Coins and Culture of Early North India
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Coins and Culture of Early North India

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Item Code: NAY664
Author: Pranabananda Jash
Publisher: Pratibha Prakashan
Language: English
Edition: 2008
ISBN: 9788177021737
Pages: 150 (Throughout Color Illustrations)
Other Details: 10.00 X 7.50 inch
Weight 560 gm
About the Book
The present work strives to reflect through the prisms of coins - the forces at work in the realm of religion and culture in early north Indian history.

The extraordinary assimilated genius of India is imprinted on her coins struck throughout the ages, stretching from its genesis to the modern times. The study is primarily concerned with early north Indian coinage highlighting the religion-cultural scenario. It includes the history as reflected on the Punch-marked, Tribal or Local or Janapada, Indo-Greeks, Scythe- Parthian, Kushana, Gupta and Post-Gupta coinages and the Rama- Tankas. An in-depth analysis of beautiful and artistic tiny metallic pieces is bound to unveil a magic in the minds of the researchers.

In fact, the study of coins, by and large has concentrated on the chronology of coins, their relationship with political power and the geographical space of the fadings, but the work under review offers adequate light on the artistic form of the coins, both figurative and also abstract motifs.

A large number of relevant photographs of the coins have been illustrated inhale plates portraying the complex cultural and ethnic set- up of the space and time. Moreover, men and women of various social and economic strata of life - kings and aristocrats, courtly and fashionable ladies of high society, foreigners (Greeks, Parthians, Sakas, Kushanas, etc.) with their distinctive ethnic and/or facial features, costumes and dress, ornaments, hair decoration etc., are richly represented.

Besides historical information, these pieces disseminate an index of secularism where various races and ethnic groups holding apparently different religious faiths and beliefs, rites and rituals could maintain peaceful co-existence.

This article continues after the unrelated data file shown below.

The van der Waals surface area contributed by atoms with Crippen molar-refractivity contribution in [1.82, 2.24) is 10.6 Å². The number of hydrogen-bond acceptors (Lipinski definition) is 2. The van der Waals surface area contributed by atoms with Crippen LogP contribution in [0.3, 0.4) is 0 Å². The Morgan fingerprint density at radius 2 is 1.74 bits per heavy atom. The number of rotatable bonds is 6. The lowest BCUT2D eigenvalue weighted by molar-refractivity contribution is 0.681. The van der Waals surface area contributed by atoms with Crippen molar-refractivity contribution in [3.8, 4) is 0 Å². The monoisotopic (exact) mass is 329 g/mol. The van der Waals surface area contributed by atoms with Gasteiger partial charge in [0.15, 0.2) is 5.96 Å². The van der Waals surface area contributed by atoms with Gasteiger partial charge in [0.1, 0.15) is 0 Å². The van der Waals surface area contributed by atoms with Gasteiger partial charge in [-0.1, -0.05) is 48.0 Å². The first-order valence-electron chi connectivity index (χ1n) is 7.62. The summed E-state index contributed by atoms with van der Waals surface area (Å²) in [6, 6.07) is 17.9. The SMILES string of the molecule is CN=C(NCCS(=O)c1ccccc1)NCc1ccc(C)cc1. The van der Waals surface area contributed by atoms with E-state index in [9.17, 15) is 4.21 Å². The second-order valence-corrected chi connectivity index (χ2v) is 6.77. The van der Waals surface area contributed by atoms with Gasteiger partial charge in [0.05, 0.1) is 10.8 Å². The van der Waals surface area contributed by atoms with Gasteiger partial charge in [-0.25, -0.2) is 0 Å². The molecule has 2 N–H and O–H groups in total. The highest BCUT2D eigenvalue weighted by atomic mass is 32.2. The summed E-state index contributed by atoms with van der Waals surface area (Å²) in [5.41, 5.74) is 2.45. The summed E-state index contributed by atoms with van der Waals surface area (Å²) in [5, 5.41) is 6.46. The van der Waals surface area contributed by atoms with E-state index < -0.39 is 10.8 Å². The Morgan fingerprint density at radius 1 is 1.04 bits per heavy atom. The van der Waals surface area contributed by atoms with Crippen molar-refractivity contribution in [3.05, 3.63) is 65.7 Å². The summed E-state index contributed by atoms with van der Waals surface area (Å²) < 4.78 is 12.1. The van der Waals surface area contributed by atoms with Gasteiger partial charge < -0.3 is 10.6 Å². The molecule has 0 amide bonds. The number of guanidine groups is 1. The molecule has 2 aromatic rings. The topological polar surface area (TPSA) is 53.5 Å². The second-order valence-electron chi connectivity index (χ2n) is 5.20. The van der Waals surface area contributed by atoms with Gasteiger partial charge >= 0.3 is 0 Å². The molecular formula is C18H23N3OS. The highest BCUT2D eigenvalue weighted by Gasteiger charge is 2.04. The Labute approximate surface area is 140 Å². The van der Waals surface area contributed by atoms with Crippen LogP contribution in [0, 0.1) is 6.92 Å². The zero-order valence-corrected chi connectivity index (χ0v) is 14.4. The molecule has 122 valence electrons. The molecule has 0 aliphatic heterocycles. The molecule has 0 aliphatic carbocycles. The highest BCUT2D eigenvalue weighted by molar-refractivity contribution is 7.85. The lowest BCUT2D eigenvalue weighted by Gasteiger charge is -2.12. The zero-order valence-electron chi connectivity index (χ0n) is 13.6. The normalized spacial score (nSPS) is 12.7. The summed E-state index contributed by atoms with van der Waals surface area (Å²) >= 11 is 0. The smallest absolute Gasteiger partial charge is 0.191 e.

This idea is powerfully brought home while analyzing the bearings of the images and icons on the Rama tankas issued by the rulers as well as the religious or monastic heads of different ethnic groups.

About the Author
Professor Pranabananda Jash (b. 1943- ) was educated at Visva Bharati, Santiniketan (India).

Author of a number of research papers on various aspects of Indian and South Asian History and Culture, Dr. Jash received the degree of Doctor of Philosophy for his thesis entitled Saivism from the early Pauranic and Epigraphical Sources in 1971, and later, in 1984, earned the highest academic degree of the University, D. Litt., for his outstanding research work on the History and Evolution of Yaishnavism in Eastern India (1982). His other publications include Glimpses of Hindu Cults and Culture (1997); History of Parivrajakas :

Sankaracharya (1991); Some Aspects of lainism in Eastern India (1989); History of Saivism (1974); Banglor Sanskrit: Devi Bhavana (2004). He has also edited several volumes, noteworthy among them are - Society and Religion in Ancient India (Sudhakar Chattopadhyaya Commemoration Volume, 1984); Indology and Science: A Hermeneutical Coalition (1989); National Integration: Vision of a Poet (1995); National Integration: Problem and Perspective (1995); Perspective of Buddhist Studies (Giuseppe Tucci Birth Centenary Volume, 2002); Vanga Bhanga: ltihasa 0 Sanskrit Prekshap at (2006); Social Movements in North Bengal (2008).